ACEYALONE at the Opera House (735 Queen East), Friday (March 3O), midnight. $35/wristband or $22.50/door. 416-466-0313.
One artist who won't be taking business cards from eager label reps at Canadian Music Week is Los Angeles hiphop icon Aceyalone. Since Capitol fumbled his solo debut, 95's All Balls Don't Bounce, following a disappointing liaison with Island's 4th & Broadway subsidiary as a member of the highly influential Freestyle Fellowship, Aceyalone has learned the advantages of working independently.
Although history has shown that his greatest artistic achievements have arisen from smaller, self-financed projects -- from Freestyle Fellowship's jazz-flavoured 91 debut, To Whom It May Concern (Sun Music), to 99's adventurously funky Haiku D'etat (Pure Hiphop) right through to his bold new Accepted Eclectic (Project Blowed) -- he doesn't seem the least bit bitter about his past career choices. Right now he's more concerned with mixing Freestyle Fellowship's hotly anticipated comeback album, Temptations, than with pondering what might have been.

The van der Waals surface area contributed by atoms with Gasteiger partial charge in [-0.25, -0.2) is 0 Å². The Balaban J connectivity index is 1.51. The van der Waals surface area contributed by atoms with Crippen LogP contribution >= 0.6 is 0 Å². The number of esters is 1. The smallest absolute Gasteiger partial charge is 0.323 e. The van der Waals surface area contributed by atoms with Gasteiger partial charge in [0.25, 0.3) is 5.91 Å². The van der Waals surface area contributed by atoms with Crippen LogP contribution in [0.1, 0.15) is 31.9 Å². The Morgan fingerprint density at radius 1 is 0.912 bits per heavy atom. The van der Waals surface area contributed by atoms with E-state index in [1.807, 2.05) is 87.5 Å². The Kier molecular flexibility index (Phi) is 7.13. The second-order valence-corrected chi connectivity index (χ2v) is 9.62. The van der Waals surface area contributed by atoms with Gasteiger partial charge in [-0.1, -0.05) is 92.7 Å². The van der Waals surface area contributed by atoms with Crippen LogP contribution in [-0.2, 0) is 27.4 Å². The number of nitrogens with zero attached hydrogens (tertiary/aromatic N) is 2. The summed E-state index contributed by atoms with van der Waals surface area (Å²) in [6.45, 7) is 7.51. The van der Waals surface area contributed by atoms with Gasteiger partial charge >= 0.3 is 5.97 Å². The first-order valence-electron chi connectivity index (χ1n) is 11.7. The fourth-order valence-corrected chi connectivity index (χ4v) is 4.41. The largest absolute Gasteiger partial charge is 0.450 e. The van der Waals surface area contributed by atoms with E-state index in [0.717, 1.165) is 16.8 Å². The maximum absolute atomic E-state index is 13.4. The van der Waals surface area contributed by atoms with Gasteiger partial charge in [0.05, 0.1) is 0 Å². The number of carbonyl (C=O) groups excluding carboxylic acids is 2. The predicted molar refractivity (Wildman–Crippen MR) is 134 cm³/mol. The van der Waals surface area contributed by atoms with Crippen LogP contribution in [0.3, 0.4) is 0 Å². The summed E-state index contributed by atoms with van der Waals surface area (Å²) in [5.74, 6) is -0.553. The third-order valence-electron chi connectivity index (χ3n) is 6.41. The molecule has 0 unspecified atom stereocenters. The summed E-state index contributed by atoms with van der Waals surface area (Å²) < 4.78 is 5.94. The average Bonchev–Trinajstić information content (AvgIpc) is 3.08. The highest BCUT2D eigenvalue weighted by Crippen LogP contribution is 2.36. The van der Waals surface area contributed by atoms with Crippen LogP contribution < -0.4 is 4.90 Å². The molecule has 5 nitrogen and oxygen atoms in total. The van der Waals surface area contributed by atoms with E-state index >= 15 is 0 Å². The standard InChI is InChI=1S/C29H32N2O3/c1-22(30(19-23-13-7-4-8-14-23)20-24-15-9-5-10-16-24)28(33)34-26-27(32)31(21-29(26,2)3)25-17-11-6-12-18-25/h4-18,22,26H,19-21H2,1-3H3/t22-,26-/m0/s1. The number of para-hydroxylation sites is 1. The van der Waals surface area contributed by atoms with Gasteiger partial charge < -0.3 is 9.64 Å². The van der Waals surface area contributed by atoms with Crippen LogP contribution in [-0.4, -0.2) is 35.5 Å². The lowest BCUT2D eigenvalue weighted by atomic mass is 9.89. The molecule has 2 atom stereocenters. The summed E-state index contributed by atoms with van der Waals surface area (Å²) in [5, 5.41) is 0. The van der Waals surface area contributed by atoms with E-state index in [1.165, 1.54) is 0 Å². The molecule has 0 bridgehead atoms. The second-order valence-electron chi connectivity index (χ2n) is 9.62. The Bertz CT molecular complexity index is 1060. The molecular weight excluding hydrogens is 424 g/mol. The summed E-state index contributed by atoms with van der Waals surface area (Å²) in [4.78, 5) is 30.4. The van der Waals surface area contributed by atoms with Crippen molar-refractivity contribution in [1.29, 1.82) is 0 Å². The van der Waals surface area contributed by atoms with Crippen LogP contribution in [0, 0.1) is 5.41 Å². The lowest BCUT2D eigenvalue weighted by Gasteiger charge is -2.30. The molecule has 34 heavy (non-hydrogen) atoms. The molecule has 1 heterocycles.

"For me, getting signed to 4th and Broadway was a good situation," insists Aceyalone from San Francisco. "I didn't have a record deal and I got one. You know, record execs, cheques... it was an accomplishment. The Capitol situation was cool, too.
"They were all small steps that got me to this point and helped me to see how, by working independently, I could cut out a lot of the middlemen in the process of making music and getting it out to people. I could keep complete creative control, and at the end of the day everything I make is mine to keep forever -- that's a good thing."